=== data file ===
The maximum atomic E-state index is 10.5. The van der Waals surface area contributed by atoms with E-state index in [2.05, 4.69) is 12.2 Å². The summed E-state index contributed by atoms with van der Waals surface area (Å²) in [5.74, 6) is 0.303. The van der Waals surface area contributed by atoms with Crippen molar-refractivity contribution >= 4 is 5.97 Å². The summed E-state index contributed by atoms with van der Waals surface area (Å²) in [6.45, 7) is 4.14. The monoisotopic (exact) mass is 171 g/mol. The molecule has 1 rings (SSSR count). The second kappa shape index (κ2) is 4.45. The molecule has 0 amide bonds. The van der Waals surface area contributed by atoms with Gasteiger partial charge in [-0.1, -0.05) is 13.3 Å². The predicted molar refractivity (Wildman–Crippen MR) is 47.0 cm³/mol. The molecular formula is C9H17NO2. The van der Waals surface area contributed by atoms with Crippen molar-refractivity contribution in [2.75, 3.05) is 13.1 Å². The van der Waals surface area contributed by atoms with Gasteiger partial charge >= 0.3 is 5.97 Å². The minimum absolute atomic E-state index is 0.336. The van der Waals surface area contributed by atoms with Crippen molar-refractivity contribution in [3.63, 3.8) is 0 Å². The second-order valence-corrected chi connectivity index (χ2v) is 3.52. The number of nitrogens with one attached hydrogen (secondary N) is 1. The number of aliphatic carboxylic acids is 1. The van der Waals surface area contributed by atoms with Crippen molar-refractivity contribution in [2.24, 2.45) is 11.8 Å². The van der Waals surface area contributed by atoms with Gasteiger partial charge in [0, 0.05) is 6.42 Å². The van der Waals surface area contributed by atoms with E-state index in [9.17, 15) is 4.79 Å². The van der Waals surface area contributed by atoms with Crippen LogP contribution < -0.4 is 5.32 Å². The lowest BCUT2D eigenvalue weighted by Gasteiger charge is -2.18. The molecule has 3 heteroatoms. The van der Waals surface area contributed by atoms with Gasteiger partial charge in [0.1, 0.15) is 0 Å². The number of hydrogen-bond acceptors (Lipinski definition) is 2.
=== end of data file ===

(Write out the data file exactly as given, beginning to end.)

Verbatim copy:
The maximum atomic E-state index is 10.5. The van der Waals surface area contributed by atoms with E-state index in [2.05, 4.69) is 12.2 Å². The summed E-state index contributed by atoms with van der Waals surface area (Å²) in [5.74, 6) is 0.303. The van der Waals surface area contributed by atoms with Crippen molar-refractivity contribution >= 4 is 5.97 Å². The summed E-state index contributed by atoms with van der Waals surface area (Å²) in [6.45, 7) is 4.14. The monoisotopic (exact) mass is 171 g/mol. The molecule has 1 rings (SSSR count). The second kappa shape index (κ2) is 4.45. The molecule has 0 amide bonds. The van der Waals surface area contributed by atoms with Gasteiger partial charge in [-0.1, -0.05) is 13.3 Å². The predicted molar refractivity (Wildman–Crippen MR) is 47.0 cm³/mol. The molecular formula is C9H17NO2. The van der Waals surface area contributed by atoms with Crippen molar-refractivity contribution in [2.75, 3.05) is 13.1 Å². The van der Waals surface area contributed by atoms with Gasteiger partial charge >= 0.3 is 5.97 Å². The minimum absolute atomic E-state index is 0.336. The van der Waals surface area contributed by atoms with Crippen molar-refractivity contribution in [3.63, 3.8) is 0 Å². The second-order valence-corrected chi connectivity index (χ2v) is 3.52. The number of nitrogens with one attached hydrogen (secondary N) is 1. The number of aliphatic carboxylic acids is 1. The van der Waals surface area contributed by atoms with Crippen molar-refractivity contribution in [2.24, 2.45) is 11.8 Å². The van der Waals surface area contributed by atoms with Gasteiger partial charge in [0, 0.05) is 6.42 Å². The van der Waals surface area contributed by atoms with E-state index in [9.17, 15) is 4.79 Å². The van der Waals surface area contributed by atoms with Crippen LogP contribution < -0.4 is 5.32 Å². The lowest BCUT2D eigenvalue weighted by Gasteiger charge is -2.18. The molecule has 3 heteroatoms. The van der Waals surface area contributed by atoms with Gasteiger partial charge in [0.1, 0.15) is 0 Å². The number of hydrogen-bond acceptors (Lipinski definition) is 2.